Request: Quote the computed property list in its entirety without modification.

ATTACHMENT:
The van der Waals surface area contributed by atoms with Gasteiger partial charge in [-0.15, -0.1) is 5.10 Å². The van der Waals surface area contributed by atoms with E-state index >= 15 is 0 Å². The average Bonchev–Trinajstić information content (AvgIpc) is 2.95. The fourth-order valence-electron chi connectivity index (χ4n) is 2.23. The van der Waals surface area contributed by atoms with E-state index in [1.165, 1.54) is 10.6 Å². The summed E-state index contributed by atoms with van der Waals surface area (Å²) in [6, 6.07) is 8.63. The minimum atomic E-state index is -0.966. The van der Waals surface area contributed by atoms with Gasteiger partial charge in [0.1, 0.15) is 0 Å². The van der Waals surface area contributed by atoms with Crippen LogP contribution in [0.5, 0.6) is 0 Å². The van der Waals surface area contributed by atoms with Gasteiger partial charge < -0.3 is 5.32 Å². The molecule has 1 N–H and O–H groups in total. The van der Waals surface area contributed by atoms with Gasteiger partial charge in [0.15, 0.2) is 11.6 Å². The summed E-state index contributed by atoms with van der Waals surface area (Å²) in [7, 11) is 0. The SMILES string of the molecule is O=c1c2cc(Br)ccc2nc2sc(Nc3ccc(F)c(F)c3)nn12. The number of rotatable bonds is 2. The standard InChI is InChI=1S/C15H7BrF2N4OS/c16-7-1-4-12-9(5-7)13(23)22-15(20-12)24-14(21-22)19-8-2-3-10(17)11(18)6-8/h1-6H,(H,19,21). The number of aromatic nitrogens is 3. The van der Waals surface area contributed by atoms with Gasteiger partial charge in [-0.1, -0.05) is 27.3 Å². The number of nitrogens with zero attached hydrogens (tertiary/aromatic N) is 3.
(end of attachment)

The van der Waals surface area contributed by atoms with Gasteiger partial charge in [-0.15, -0.1) is 5.10 Å². The van der Waals surface area contributed by atoms with E-state index >= 15 is 0 Å². The average Bonchev–Trinajstić information content (AvgIpc) is 2.95. The fourth-order valence-electron chi connectivity index (χ4n) is 2.23. The van der Waals surface area contributed by atoms with E-state index in [1.165, 1.54) is 10.6 Å². The summed E-state index contributed by atoms with van der Waals surface area (Å²) in [6, 6.07) is 8.63. The minimum atomic E-state index is -0.966. The van der Waals surface area contributed by atoms with Gasteiger partial charge in [0.1, 0.15) is 0 Å². The van der Waals surface area contributed by atoms with Crippen LogP contribution in [0.5, 0.6) is 0 Å². The van der Waals surface area contributed by atoms with Gasteiger partial charge < -0.3 is 5.32 Å². The molecule has 1 N–H and O–H groups in total. The van der Waals surface area contributed by atoms with Gasteiger partial charge in [0.15, 0.2) is 11.6 Å². The summed E-state index contributed by atoms with van der Waals surface area (Å²) in [7, 11) is 0. The SMILES string of the molecule is O=c1c2cc(Br)ccc2nc2sc(Nc3ccc(F)c(F)c3)nn12. The number of rotatable bonds is 2. The standard InChI is InChI=1S/C15H7BrF2N4OS/c16-7-1-4-12-9(5-7)13(23)22-15(20-12)24-14(21-22)19-8-2-3-10(17)11(18)6-8/h1-6H,(H,19,21). The number of aromatic nitrogens is 3. The van der Waals surface area contributed by atoms with Gasteiger partial charge in [-0.1, -0.05) is 27.3 Å². The number of nitrogens with zero attached hydrogens (tertiary/aromatic N) is 3.